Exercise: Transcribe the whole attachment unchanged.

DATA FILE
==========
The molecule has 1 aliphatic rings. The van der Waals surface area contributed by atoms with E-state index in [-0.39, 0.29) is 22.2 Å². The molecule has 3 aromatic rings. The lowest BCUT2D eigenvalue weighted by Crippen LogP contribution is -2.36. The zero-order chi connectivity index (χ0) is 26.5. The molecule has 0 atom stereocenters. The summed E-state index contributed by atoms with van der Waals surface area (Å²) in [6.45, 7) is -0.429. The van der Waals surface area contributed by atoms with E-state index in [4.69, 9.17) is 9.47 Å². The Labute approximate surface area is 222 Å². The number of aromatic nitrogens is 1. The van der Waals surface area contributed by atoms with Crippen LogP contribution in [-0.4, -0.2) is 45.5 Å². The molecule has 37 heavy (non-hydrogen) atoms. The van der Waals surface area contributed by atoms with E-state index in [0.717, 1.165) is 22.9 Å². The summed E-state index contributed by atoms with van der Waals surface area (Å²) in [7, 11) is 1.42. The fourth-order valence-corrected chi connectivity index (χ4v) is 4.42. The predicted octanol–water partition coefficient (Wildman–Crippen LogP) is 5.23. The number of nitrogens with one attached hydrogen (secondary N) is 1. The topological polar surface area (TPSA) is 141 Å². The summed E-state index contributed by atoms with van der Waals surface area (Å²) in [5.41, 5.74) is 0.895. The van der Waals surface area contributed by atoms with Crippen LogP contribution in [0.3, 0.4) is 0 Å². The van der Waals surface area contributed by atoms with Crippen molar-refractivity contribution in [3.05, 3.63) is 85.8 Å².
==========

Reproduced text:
The molecule has 1 aliphatic rings. The van der Waals surface area contributed by atoms with E-state index in [-0.39, 0.29) is 22.2 Å². The molecule has 3 aromatic rings. The lowest BCUT2D eigenvalue weighted by Crippen LogP contribution is -2.36. The zero-order chi connectivity index (χ0) is 26.5. The molecule has 0 atom stereocenters. The summed E-state index contributed by atoms with van der Waals surface area (Å²) in [6.45, 7) is -0.429. The van der Waals surface area contributed by atoms with E-state index in [4.69, 9.17) is 9.47 Å². The Labute approximate surface area is 222 Å². The number of aromatic nitrogens is 1. The van der Waals surface area contributed by atoms with Crippen LogP contribution in [-0.4, -0.2) is 45.5 Å². The molecule has 37 heavy (non-hydrogen) atoms. The van der Waals surface area contributed by atoms with E-state index in [0.717, 1.165) is 22.9 Å². The summed E-state index contributed by atoms with van der Waals surface area (Å²) in [7, 11) is 1.42. The fourth-order valence-corrected chi connectivity index (χ4v) is 4.42. The predicted octanol–water partition coefficient (Wildman–Crippen LogP) is 5.23. The number of nitrogens with one attached hydrogen (secondary N) is 1. The topological polar surface area (TPSA) is 141 Å². The summed E-state index contributed by atoms with van der Waals surface area (Å²) in [5.41, 5.74) is 0.895. The van der Waals surface area contributed by atoms with Crippen LogP contribution in [0.3, 0.4) is 0 Å². The van der Waals surface area contributed by atoms with Crippen molar-refractivity contribution in [3.05, 3.63) is 85.8 Å².